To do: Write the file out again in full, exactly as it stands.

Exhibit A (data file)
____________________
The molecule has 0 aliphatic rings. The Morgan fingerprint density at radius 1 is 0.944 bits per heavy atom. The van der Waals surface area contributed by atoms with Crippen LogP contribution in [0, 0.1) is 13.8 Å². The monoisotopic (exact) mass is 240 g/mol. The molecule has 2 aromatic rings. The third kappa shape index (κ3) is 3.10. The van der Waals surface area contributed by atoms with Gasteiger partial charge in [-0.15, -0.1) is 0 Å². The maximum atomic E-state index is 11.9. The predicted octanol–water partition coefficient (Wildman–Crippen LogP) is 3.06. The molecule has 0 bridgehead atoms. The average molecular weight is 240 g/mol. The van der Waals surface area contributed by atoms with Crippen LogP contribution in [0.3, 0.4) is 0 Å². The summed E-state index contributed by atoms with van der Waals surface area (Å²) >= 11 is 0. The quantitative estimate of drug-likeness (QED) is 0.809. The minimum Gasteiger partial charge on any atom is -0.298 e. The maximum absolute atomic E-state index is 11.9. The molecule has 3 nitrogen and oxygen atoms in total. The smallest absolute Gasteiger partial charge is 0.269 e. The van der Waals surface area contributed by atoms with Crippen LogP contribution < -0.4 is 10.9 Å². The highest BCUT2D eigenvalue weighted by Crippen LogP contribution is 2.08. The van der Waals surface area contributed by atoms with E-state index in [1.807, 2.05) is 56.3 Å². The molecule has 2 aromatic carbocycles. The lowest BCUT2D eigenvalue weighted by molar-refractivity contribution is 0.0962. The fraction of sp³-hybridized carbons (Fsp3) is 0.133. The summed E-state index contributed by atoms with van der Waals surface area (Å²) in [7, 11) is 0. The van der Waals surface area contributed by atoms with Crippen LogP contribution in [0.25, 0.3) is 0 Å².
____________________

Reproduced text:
The molecule has 0 aliphatic rings. The Morgan fingerprint density at radius 1 is 0.944 bits per heavy atom. The van der Waals surface area contributed by atoms with Crippen LogP contribution in [0, 0.1) is 13.8 Å². The monoisotopic (exact) mass is 240 g/mol. The molecule has 2 aromatic rings. The third kappa shape index (κ3) is 3.10. The van der Waals surface area contributed by atoms with Gasteiger partial charge in [-0.15, -0.1) is 0 Å². The maximum atomic E-state index is 11.9. The predicted octanol–water partition coefficient (Wildman–Crippen LogP) is 3.06. The molecule has 0 bridgehead atoms. The average molecular weight is 240 g/mol. The van der Waals surface area contributed by atoms with Crippen LogP contribution in [0.3, 0.4) is 0 Å². The summed E-state index contributed by atoms with van der Waals surface area (Å²) >= 11 is 0. The quantitative estimate of drug-likeness (QED) is 0.809. The minimum Gasteiger partial charge on any atom is -0.298 e. The maximum absolute atomic E-state index is 11.9. The molecule has 3 nitrogen and oxygen atoms in total. The smallest absolute Gasteiger partial charge is 0.269 e. The van der Waals surface area contributed by atoms with Crippen LogP contribution < -0.4 is 10.9 Å². The highest BCUT2D eigenvalue weighted by Crippen LogP contribution is 2.08. The van der Waals surface area contributed by atoms with E-state index in [1.807, 2.05) is 56.3 Å². The molecule has 2 aromatic carbocycles. The lowest BCUT2D eigenvalue weighted by molar-refractivity contribution is 0.0962. The fraction of sp³-hybridized carbons (Fsp3) is 0.133. The summed E-state index contributed by atoms with van der Waals surface area (Å²) in [7, 11) is 0. The van der Waals surface area contributed by atoms with Crippen LogP contribution in [0.25, 0.3) is 0 Å².